For painting the mountains on both sides of this artwork composition I used artist oil paint colors of Alizarin Crimson, Cadium Yellow Light, Colbalt Blue and Yellow Ochre. I combined Yellow with Blue to create a medium Green color to use as a base color and then darkening with my made up Black of Alizarin Crimson and Viridian for darker areas. Where I painted the hues darker there's a tiny bit of Reddish Brown tint. This is because I did experiment with brushing in some Cadmium Red which is much brighter then Alizarin. I found this to be quite enjoyable for it turned out to be a learning event that brought out a better painting. It seemed to bring out a richer color than what I've been used to.
To lighten the distant mountains I changed my painting technique on this one. I really believe it will forever be changed from here on in. In the past I would automatically dip the bristle tips of my paint brush into White for lightening things up.
In many of my painting sessions I would generally lighten my colors with White. Steering away from this approach I instead focused on using one of the primary warm light colors. In brushing the furthest mountains of the background composition I found that greater richness in colors was achieved. I don't know how your computer graphics depicts the colors from the photo image but as it sits on the canvas the painting's colors are deep and pleasing to look at.
What I feel is need in the next painting session is a more detailed painting of tree clusters. Some where near the base of the waterfall will be the starting position. Here beginning with small evergreens and as I continue to paint towards the bottom of the canvas these will become larger. This should really give a feeling of depth to this artwork in creating distance from the art viewer perspective.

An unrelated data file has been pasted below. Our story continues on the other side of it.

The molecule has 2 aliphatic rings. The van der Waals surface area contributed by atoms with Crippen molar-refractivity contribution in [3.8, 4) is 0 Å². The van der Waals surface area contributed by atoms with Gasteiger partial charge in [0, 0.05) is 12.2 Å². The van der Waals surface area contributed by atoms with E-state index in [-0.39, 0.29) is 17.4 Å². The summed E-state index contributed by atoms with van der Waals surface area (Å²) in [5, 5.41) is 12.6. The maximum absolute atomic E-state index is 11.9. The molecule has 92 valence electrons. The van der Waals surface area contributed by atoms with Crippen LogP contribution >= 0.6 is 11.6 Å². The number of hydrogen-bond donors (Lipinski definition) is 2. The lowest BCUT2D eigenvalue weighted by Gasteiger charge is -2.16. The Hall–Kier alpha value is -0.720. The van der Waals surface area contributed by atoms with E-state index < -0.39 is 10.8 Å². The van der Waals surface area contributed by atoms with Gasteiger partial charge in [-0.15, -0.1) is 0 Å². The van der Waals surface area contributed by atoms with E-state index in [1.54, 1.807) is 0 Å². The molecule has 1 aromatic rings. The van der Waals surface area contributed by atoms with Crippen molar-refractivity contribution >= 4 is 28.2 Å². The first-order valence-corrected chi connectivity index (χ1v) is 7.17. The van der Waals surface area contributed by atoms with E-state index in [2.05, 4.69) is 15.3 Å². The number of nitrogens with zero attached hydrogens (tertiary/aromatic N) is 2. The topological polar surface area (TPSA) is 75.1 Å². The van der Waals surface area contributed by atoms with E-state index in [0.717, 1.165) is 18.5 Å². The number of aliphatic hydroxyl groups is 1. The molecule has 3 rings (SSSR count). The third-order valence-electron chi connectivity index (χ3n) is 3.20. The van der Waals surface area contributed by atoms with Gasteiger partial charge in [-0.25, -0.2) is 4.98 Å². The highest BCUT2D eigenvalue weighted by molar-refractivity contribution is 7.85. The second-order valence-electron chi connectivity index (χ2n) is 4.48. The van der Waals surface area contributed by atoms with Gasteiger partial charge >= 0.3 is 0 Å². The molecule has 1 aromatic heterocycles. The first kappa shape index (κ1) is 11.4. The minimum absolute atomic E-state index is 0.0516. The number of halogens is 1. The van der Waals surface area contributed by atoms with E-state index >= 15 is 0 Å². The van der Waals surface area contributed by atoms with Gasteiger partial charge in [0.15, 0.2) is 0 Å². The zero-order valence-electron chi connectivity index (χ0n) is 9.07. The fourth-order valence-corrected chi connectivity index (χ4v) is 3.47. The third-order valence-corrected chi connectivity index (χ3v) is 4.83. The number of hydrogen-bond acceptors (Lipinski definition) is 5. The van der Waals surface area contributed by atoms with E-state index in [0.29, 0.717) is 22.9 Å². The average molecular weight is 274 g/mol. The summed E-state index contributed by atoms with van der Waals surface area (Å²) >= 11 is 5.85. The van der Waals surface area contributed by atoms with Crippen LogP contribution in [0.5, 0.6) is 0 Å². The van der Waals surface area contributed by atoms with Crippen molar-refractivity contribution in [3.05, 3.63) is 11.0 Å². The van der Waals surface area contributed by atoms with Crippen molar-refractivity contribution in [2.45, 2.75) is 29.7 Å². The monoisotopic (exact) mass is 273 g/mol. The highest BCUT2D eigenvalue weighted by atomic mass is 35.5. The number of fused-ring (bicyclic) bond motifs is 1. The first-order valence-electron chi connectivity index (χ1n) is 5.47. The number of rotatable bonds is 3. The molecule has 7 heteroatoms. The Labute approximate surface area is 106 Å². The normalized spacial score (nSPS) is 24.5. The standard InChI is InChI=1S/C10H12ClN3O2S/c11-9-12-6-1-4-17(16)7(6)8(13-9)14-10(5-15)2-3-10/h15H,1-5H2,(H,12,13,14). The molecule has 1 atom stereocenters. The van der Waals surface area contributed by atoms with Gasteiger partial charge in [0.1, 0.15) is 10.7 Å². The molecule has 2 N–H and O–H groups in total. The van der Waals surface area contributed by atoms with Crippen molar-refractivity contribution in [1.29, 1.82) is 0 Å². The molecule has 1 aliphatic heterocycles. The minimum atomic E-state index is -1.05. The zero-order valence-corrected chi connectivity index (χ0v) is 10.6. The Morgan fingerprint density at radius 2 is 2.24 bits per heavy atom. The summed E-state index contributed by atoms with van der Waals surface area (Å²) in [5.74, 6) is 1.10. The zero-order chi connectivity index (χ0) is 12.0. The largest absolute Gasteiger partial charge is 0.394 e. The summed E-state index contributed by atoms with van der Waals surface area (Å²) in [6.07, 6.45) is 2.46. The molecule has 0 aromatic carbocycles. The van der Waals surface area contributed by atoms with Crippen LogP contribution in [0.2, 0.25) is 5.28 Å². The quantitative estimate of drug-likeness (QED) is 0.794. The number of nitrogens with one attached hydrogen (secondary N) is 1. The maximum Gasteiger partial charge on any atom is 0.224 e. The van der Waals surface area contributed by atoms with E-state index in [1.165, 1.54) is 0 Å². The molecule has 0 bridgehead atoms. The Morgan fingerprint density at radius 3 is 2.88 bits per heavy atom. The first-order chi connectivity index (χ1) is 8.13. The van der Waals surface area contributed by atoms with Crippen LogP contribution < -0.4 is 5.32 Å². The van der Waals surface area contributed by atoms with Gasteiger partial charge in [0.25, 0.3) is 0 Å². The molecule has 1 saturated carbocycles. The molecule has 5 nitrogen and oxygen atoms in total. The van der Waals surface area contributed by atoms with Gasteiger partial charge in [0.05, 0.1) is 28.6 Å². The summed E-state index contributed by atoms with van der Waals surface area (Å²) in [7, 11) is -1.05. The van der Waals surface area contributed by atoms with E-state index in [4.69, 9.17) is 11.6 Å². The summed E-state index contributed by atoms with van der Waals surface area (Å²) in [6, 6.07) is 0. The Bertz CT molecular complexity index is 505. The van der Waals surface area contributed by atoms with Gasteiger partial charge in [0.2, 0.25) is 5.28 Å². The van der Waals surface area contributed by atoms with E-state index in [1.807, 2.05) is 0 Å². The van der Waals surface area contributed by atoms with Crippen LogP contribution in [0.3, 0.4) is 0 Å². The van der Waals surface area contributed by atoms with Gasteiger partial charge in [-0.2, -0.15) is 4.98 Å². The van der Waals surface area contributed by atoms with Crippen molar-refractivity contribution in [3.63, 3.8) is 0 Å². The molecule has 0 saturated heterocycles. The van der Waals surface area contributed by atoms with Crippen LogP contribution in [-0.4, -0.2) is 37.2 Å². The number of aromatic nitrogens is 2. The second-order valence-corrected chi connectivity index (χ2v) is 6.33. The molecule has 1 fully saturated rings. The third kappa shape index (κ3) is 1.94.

The mountain ridge will be the judging point as to how tall and at what hue to paint the evergreens in for the background. It acts like a compass for the valley area of the composition giving direction for keeping the sizes of the trees uniform. Wouldn't want to paint a big old tree on the horizon that would make it appear to float.
So I start near the horizon line and paint small trees with a light hue while using the mountain slope as a guide for tree height. As the artwork progresses along the mountain ridge the trees are painted taller and with a richer hue. To help the trees have a little more contrast I've brightened up the landscape near them a little bit.
Painting Rocks and Boulders Along Stream to Waterfall
I really like the immediate affect that is created as the rocks are painted in. It sets the mountains and river bed valley further back into the distance. An artist term known as Layering can be used for this approach. Basically it's painting the background first and then brushing in other elements as you work toward the foreground. This along with the cloudy blue sky really gives a realistic feeling of being on mountain side looking out onto the scenery. I used oil paint colors of Viridain, Alizarin Crimson to make a gray and then in different areas lighten with Titanium White.
This is the first brushing for getting the layout of the rocks in order. By painting this way I am able to build each rock element separately so as not to loose the depth effect. It's always being mindful of the location and direction of the light source. Those rays of light will demand highlights and shadows to be painted in at just the right places.
I've gotten together a number of reference photographs of rocky stream to study and help with this part of the painting. Darkest areas of the stones are always be near the bottom portions of the boulders and the lightest areas at the top portions. So it seem best to begin brushing these boulders at the darkest places and then paint to the lighter side.
At first I was have a tad bit of a little trouble and not liking the way the rocks where turning out. With the addition of Yellow Ocrhe on the boulders the painting began to take on a new different look.